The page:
The Fresh Loaf

News & Information for Amateur Bakers and Artisan Bread Enthusiasts

Fibrement Stone through a cleaning cycle

  • Pin It
davidg618's picture

Fibrement Stone through a cleaning cycle

Three days ago I had an oven accident wherin my Fibrement baking stone's entire surface was covered with burnt-on residue: basically, carbon.. The manufacturer specifically warns against using any liquid to clean the surface, but no amount of wiping or brushing would clean it. However, the manufacture's specifications show that their stones will withstand temperatures well above the self-cleaning temperature of home electric ovens. Since I was in a "nothing more to loose" state I decided to try running it through the self-clean cycle. I've been cleaning my pizza stone's (manufacturer unknown) spills this way way for more than twenty years.

At the end of the three hour self-cleaning, and hour and one-half cool down period, I was amazed to find no evidence of the burnt-on residue remaining! The stone looked almost new. I wiped it down with a clean rag--there was a very small amount of gray ash dusting the top--and used it (two loaves of Jewish Rye) a couple hours later.

I've been well pleased with the Fibrement stone's baking performance, this incident made me a Fibrement fan!

David G

wwiiggggiinnss's picture
wwiiggggiinnss (not verified)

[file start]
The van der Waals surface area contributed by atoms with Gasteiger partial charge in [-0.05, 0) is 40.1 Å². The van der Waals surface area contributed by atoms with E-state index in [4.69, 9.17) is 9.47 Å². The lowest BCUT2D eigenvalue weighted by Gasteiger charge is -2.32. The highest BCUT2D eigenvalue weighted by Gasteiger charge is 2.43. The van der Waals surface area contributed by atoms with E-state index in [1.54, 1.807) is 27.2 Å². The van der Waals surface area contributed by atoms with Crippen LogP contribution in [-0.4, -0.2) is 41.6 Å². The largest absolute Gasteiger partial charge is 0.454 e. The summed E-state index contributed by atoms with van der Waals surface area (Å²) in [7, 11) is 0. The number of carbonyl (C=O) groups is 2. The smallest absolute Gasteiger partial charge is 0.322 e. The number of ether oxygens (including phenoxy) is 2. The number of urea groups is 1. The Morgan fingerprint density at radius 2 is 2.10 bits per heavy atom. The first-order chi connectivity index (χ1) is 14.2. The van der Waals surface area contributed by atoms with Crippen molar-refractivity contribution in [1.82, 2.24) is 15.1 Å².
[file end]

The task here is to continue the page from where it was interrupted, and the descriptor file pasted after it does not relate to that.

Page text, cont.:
I'll have to try that.

I accidentally left mine in the oven when I turned the self-clean on.

When I noticed (about 45 minutes into it), I turned it off and was left with "carbonated" Fibrament. I cleaned it as best I could and continue using it to this day.

I'll try the full-self clean cycle and see if that restores it.

Thanks for the advice. 

davidg618's picture

I think it will clean it, and do it no damage. I watched mine carefully throughout the cycle. It wasn't until the last cleaning hour (3 hour total) I began to see (through an also dirty, glass window) a change.

David G

sjburnt's picture

If you have the type of stone with a stainless steel lifter, make sure to remove it.  the oven cleaning will discolor it.   (No, did not try it.)


But the stones go through the cleaning very well.  the first time I tried this, I literally took the stone to the sink and blew the ashes off, leaving an immaculate stone.  It really works!


But placing a frozen pizza on a hot stone can ruin them - they shatter into hundreds of shards.  (Yep, tried it.)  The moral of the story?  Make your own pizzas!